Fear has a way of revealing truths. You can tell a lot about a person based on the things they are afraid of. Some people, you could say, are defined by their fears; others are merely informed by them.
Either way, a specific fear is an expression of underlying value systems: evolutionary ones, sure, as in the way some are afraid of the dark because it generally makes everything less safe in the Stone Age and so on; but also systems that are more personal and moral — what you cherish, what you’re comfortable with, what gets into your bones. Entire groups and communities have been formed on the basis of shared fears, be it something as abstract as societal disorder or, much more darkly, something as specific as immigrants.
Central to the conceit of 10 Things That Scare Me, a smartly designed little podcast project by WNYC Studios, is the notion of fear as a window into the soul. Each bite-size episode, which generally plays out at around five minutes or so, features a different guest talking through their respective lists of personal fears, often going deep into discourse on a number of them. The resulting recordings are gorgeous and engaging, rich and rewarding, capable of imparting the feeling of being a little less alone in the world.
The guest list is the hook of the project, and since launching in December, the podcast has strung together a varied and often surprising lineup of guests. (And when I say surprising, I really mean surprising.) The list includes the New Weird author Jeff VanderMeer (“No. 2: the old house”), the chef and author Samin Nosrat (“No. 7: that no one will ever love me just as I am”), Mystery Show’s Starlee Kine (“loss of meaning, loss of purpose, loss of curiosity”), the drag performer Alaska Thunderfuck (“No. 2: driving in cars”), and even, weirdly enough, former Trump appendage Anthony Scaramucci (“No. 2: divorce attorneys”).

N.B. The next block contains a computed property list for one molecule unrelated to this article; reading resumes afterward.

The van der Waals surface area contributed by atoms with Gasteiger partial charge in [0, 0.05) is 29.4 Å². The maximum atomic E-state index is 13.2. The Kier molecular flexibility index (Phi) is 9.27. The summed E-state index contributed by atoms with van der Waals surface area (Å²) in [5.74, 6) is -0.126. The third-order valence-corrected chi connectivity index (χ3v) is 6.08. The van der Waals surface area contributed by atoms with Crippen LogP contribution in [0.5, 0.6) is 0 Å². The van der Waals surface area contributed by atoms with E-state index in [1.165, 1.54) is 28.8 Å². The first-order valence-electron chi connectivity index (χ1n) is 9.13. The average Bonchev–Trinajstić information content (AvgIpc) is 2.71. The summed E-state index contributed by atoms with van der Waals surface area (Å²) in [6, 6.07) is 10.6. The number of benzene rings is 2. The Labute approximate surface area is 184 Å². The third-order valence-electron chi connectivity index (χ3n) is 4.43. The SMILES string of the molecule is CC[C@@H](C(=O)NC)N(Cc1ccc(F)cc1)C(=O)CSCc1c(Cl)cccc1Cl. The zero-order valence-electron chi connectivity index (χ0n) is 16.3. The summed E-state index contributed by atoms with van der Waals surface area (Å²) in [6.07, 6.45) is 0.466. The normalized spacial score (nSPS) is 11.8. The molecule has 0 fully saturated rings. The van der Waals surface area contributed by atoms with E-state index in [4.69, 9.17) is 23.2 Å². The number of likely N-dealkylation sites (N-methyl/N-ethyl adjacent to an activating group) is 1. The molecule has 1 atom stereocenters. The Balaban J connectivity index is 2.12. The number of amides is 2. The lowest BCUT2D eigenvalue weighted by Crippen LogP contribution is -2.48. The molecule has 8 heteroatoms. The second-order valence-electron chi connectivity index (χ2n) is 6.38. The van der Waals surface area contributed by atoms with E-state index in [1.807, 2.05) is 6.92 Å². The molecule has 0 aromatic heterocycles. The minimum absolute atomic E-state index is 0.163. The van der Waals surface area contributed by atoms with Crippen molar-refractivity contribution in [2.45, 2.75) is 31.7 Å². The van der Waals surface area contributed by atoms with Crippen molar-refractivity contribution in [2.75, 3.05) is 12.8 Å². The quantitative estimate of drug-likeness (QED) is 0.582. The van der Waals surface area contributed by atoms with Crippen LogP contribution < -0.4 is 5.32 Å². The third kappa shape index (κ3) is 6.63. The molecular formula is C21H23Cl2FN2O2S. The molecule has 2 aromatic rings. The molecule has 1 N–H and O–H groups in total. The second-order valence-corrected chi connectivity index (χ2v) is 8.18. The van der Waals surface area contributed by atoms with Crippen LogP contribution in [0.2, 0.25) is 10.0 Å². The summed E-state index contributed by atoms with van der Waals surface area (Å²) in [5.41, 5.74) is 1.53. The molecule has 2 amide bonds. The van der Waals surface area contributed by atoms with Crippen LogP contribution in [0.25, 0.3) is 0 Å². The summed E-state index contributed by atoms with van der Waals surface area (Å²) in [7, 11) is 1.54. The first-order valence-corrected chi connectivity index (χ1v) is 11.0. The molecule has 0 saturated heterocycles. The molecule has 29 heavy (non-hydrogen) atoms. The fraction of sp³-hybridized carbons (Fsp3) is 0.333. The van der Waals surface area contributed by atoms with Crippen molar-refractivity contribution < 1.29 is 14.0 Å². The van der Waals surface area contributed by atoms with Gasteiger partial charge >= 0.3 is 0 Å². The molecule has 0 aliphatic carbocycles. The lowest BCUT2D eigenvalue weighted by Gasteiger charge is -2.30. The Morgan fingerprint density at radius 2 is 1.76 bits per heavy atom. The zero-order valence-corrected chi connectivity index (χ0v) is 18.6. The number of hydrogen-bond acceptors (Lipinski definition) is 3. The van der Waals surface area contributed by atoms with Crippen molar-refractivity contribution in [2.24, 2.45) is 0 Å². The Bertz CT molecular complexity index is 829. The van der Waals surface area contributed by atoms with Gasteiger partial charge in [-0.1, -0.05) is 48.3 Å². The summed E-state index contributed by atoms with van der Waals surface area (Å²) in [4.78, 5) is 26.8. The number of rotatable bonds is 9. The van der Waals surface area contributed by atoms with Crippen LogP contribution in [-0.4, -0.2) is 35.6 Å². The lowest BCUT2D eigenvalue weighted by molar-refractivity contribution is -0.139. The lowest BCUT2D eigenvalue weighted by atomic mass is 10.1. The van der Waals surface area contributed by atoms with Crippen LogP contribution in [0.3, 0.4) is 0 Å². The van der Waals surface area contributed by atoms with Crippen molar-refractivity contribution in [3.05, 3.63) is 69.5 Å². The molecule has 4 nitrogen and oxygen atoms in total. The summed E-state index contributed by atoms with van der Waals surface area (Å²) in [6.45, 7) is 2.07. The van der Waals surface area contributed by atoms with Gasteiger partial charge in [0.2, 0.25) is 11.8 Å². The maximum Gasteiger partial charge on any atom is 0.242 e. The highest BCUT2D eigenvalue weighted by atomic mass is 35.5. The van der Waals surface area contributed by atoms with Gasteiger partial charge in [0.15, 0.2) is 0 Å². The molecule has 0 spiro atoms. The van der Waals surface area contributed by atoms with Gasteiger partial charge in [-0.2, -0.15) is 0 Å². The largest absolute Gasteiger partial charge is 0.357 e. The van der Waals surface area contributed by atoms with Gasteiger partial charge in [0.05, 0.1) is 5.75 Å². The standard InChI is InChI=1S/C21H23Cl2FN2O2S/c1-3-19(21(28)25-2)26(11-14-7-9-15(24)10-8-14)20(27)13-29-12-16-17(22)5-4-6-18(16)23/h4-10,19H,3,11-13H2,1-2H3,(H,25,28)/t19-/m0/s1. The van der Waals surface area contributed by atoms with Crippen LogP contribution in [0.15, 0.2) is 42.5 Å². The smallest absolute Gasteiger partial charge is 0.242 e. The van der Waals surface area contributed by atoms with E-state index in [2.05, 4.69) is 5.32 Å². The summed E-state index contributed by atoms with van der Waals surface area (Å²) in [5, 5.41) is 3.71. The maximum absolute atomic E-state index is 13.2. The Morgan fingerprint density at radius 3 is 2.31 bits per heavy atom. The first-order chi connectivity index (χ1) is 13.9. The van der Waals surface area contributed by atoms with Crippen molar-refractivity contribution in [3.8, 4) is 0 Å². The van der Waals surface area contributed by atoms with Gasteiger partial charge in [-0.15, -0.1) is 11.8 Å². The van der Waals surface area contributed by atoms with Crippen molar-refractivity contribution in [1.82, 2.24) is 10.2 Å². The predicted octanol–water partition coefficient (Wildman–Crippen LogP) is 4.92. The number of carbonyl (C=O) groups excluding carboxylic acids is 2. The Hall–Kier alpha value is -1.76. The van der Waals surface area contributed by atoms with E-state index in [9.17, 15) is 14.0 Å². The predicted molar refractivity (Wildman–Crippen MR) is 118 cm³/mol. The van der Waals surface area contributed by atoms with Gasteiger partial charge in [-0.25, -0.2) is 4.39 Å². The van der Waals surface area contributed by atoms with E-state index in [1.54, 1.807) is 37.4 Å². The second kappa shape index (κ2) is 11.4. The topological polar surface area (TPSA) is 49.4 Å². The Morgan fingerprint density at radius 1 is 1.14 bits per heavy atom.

Sure, the podcast might seem a little gimmicky, between the sprightliness of the short-form conceit and its guest-driven nature. (In the official press release, WNYC calls the format an “audio listicle.”) But such concerns should be quickly dismissed. What starts out seeming like a bit ends up feeling quite necessary. The bite-size nature of the episodes is a glorious revelation. Tight and efficient, the format imposes a narrative economy onto the guests that draws out satisfying arcs to each contribution, like a punch line to a joke or the hook to a pop song. It is perhaps not unlike one of the rules of a ghost story, in that the effect is drained when you linger too long. In any case, its shortness in length doesn’t necessarily entail a shortness in experience. Indeed, the episodes are intensely re-listenable, each new listen potentially revealing another detail.
There is distinct pleasure in surveying the wide variety of fears on display. They are abstract and specific, big and small, societal and personal. Better still, they are juxtaposed. In the episode featuring New York Magazine’s very own Rebecca Traister, the fear of never again knowing if elections are free and fair are held up in the same list as not knowing if Carrie Fisher’s death will ultimately compromise the story arc of the new Star Wars films. There is some comedic effect to that smashing together, but mostly, it’s a comfort. It gives a feeling of permission: that it’s okay and human to hold the lighter fears as equally as the grave ones.
Also worth noting is the earthy sound design, which privileges analog atmospherics, like the crunching of a tape recorder being activated, and generally works to build a dreamlike quality, a process that starts with the surrealish introductory narration by producer Amy Pearl. The design feels like a throwback to a certain era of narrative podcasts — specifically, vaguely avant-garde-leaning stuff like Love+Radio, Here Be Monsters, and Radiolab at its peak, which I suppose we could awkwardly call the “public-radio-podcast aesthetic of the mid-2010s.” But in today’s landscape of narrative podcasts, which have a habit of presenting literally, it’s a choice that feels quite fresh.
I’m not quite sure how far 10 Things That Scare Me can go. In theory, its premise could go on forever, a prospect deepened by the fact that the production plans to mix its curated guest pool with listener submissions. (So StoryCorps, essentially, but for existential dread.) After all, as long as there are more people to drag in front of the microphone, there is always another list of fears to explore, other humanity to explore. On the other hand, the podcast’s strength of narrative economy could perhaps be extended to its very existence. Just as there is power in keeping each episode short to maximize effect, there may well be just as much power in doing the same for the show’s overall number of episodes.
Oh, and for what it’s worth, here are my ten things: flying, boredom, cockroaches, large crowds of people, the suffering of a loved one, misunderstanding, being misunderstood, not being in control, not being free, not having enough time.